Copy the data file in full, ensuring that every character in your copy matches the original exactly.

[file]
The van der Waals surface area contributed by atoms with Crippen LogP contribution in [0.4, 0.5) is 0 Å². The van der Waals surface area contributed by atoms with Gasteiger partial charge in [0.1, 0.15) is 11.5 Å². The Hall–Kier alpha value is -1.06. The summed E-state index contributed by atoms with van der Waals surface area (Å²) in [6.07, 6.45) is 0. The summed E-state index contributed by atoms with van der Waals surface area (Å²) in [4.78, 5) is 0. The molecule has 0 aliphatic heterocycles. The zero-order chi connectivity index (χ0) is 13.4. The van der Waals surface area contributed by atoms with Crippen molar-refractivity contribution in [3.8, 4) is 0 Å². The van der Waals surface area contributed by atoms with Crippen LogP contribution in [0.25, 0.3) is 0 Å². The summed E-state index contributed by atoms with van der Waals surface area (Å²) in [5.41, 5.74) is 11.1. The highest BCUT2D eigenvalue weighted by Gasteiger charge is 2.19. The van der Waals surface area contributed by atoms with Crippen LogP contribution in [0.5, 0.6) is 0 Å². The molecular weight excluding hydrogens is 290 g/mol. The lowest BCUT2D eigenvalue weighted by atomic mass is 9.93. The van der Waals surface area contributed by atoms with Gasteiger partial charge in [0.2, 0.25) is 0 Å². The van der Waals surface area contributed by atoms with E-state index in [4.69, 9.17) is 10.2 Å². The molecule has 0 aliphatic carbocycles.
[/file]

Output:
The van der Waals surface area contributed by atoms with Crippen LogP contribution in [0.4, 0.5) is 0 Å². The van der Waals surface area contributed by atoms with Gasteiger partial charge in [0.1, 0.15) is 11.5 Å². The Hall–Kier alpha value is -1.06. The summed E-state index contributed by atoms with van der Waals surface area (Å²) in [6.07, 6.45) is 0. The summed E-state index contributed by atoms with van der Waals surface area (Å²) in [4.78, 5) is 0. The molecule has 0 aliphatic heterocycles. The zero-order chi connectivity index (χ0) is 13.4. The van der Waals surface area contributed by atoms with Crippen molar-refractivity contribution in [3.8, 4) is 0 Å². The van der Waals surface area contributed by atoms with Crippen LogP contribution in [0.25, 0.3) is 0 Å². The summed E-state index contributed by atoms with van der Waals surface area (Å²) in [5.41, 5.74) is 11.1. The highest BCUT2D eigenvalue weighted by Gasteiger charge is 2.19. The van der Waals surface area contributed by atoms with Crippen LogP contribution in [0.5, 0.6) is 0 Å². The molecular weight excluding hydrogens is 290 g/mol. The lowest BCUT2D eigenvalue weighted by atomic mass is 9.93. The van der Waals surface area contributed by atoms with Gasteiger partial charge in [0.2, 0.25) is 0 Å². The van der Waals surface area contributed by atoms with E-state index in [4.69, 9.17) is 10.2 Å². The molecule has 0 aliphatic carbocycles.